Political murder by the strong
In ancient literature, the slaying of the “monster” Humbaba, the guardian of the cedar forest in the Epic of Gilgamesh, is an example of a targeted killing. Though celebrated as a heroic victory, you can read between the lines to see that this murder was civilization’s license to deforest the “wilderness.” A famous Assyrian relief sculpture depicts King Ashurbanipal, renowned for preserving “Gilgamesh” in his library, drinking on his garden throne regaled by musicians. Look closely at this merry tableau and you will see a bloodied human head suspended from an iron ring in the branches of a tree. Carved in stone for all posterity, the macabre trophy killing, integral to the normal life routine of this ancient emperor, became engrained in our own civilizational heritage. 

As assassination has become normal practice among contemporary spy agencies (like the USA’s CIA and Israel’s Mossad), they adopted the term “targeted killing” to distinguish their “respectable” murders from the “terrorist” ones of their weak enemies (like Palestine’s Hamas, and Lebanon’s Hezbollah, and now also Suleimani’s Quds Brigade). One could fill an equivalent of a Viet Nam Veterans Memorial with the names of all who have died recently by targeted killings in the Middle East. One that comes close in type to Suleimani’s is Ghassan Kanafani’s, a leader of the Popular Front for the Liberation of Palestine. Though he had given up the PFLP’s violent strategies, his emotional literary works about Palestinians in exile were as threatening to the Israelis as the IEDs set by Suleimani’s Al-Quds Brigade were to the Americans.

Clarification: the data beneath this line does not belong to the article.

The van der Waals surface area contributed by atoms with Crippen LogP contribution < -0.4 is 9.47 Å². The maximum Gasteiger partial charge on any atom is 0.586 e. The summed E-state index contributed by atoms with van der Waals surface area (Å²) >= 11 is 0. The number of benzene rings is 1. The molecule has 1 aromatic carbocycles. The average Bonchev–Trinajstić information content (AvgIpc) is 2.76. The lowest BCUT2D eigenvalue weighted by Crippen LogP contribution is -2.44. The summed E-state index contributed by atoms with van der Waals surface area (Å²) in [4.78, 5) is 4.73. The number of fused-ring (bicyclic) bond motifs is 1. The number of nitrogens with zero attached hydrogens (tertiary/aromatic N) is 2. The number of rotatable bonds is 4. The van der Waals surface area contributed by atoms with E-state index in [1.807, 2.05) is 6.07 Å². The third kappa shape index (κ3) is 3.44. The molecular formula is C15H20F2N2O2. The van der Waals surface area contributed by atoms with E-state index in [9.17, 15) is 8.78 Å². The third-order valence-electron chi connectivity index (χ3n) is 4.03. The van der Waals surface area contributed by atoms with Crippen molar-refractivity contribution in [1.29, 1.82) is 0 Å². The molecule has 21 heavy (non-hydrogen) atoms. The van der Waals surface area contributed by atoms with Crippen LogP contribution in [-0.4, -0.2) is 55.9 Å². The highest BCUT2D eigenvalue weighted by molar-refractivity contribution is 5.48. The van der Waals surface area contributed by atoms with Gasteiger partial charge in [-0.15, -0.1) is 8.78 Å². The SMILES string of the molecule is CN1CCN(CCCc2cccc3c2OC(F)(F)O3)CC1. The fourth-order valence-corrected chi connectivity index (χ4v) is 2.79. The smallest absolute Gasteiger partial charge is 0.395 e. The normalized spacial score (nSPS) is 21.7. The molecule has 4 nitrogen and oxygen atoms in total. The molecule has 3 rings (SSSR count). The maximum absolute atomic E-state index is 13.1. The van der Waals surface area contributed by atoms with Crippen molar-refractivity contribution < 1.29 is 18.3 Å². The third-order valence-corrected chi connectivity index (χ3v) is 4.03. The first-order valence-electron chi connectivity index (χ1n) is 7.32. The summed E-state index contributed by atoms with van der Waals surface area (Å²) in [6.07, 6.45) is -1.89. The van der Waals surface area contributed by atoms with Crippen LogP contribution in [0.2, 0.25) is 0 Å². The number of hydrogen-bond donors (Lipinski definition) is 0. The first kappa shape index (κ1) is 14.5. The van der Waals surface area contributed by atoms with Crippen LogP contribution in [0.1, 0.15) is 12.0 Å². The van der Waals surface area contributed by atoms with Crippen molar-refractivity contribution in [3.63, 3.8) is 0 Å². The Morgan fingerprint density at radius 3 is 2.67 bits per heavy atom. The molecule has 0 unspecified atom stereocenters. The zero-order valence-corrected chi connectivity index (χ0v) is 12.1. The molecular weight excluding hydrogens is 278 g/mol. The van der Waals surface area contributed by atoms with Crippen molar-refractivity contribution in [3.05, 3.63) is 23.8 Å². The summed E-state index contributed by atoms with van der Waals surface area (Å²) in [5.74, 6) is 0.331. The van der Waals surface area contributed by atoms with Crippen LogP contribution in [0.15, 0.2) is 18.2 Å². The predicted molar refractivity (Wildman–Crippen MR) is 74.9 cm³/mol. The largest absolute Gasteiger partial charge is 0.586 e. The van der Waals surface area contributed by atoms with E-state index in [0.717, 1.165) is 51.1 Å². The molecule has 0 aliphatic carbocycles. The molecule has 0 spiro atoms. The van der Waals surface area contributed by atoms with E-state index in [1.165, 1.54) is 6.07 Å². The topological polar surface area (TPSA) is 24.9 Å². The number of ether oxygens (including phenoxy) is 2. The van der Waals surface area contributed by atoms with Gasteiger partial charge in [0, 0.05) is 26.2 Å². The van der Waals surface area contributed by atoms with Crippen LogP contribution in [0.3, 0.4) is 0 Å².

Senseless killing 
Such is my personal reflection on the targeted killing of Qasem Suleimani, perpetrated by the country in which I live. Its drones and missiles kill many others, not only those deemed “enemy combatants,” but also brides and grooms celebrating their weddings – the latter dubbed “collateral damage” in warspeak. Suleimani’s assassination flooded the streets of Iran with mourners, just as American parents shed tears for their children killed by IEDs set by the Al-Quds Brigade. As a historian, I am a critical thinker assigned to analyze underlying complexities of human relations; but I see these deaths through the eyes of my five-year old self, staring wide-eyed at that bayonetted animal, and cannot help but call them all wanton and senseless. Wanton in that they are cowardly, self-gratifying resorts to power in violation of laws held by states and by humanity. And senseless in that they are acts of stealth warfare that glorify violence and unleash floods of tears in a perpetual cycle, destroying prospects for peace.

  • Bert is Professor Emeritus of History and Archaeology at Calvin University where he taught Middle Eastern History and Archaeology from 1967 to 2018. He directs the Umm al-Jimal Archaeological Project in north Jordan.